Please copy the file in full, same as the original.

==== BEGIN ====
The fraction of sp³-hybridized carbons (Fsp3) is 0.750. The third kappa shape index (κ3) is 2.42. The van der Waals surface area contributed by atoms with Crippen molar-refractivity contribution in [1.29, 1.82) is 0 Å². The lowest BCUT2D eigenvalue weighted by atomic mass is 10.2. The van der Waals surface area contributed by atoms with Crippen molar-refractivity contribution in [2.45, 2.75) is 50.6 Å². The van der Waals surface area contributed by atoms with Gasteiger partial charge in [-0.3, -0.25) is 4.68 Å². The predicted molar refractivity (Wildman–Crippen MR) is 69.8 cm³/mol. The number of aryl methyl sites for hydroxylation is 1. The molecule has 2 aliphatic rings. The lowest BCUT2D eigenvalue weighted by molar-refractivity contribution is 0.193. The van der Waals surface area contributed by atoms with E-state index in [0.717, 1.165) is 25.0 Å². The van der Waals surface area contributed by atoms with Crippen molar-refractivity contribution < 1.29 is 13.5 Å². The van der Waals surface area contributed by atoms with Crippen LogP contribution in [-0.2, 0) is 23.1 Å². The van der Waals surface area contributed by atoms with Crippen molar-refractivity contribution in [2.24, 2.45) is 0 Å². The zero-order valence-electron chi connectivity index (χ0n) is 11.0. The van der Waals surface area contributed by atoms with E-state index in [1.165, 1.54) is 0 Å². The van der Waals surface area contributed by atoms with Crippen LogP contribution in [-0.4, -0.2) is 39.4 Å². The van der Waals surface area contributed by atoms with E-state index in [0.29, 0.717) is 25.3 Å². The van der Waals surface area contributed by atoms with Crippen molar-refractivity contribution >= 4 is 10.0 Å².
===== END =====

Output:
The fraction of sp³-hybridized carbons (Fsp3) is 0.750. The third kappa shape index (κ3) is 2.42. The van der Waals surface area contributed by atoms with Crippen molar-refractivity contribution in [1.29, 1.82) is 0 Å². The lowest BCUT2D eigenvalue weighted by atomic mass is 10.2. The van der Waals surface area contributed by atoms with Crippen molar-refractivity contribution in [2.45, 2.75) is 50.6 Å². The van der Waals surface area contributed by atoms with Gasteiger partial charge in [-0.3, -0.25) is 4.68 Å². The predicted molar refractivity (Wildman–Crippen MR) is 69.8 cm³/mol. The number of aryl methyl sites for hydroxylation is 1. The molecule has 2 aliphatic rings. The lowest BCUT2D eigenvalue weighted by molar-refractivity contribution is 0.193. The van der Waals surface area contributed by atoms with E-state index in [0.717, 1.165) is 25.0 Å². The van der Waals surface area contributed by atoms with Crippen molar-refractivity contribution < 1.29 is 13.5 Å². The van der Waals surface area contributed by atoms with Crippen LogP contribution in [-0.2, 0) is 23.1 Å². The van der Waals surface area contributed by atoms with Crippen molar-refractivity contribution in [2.24, 2.45) is 0 Å². The zero-order valence-electron chi connectivity index (χ0n) is 11.0. The van der Waals surface area contributed by atoms with E-state index in [1.165, 1.54) is 0 Å². The van der Waals surface area contributed by atoms with Crippen LogP contribution in [-0.4, -0.2) is 39.4 Å². The van der Waals surface area contributed by atoms with E-state index in [0.29, 0.717) is 25.3 Å². The van der Waals surface area contributed by atoms with Crippen molar-refractivity contribution >= 4 is 10.0 Å².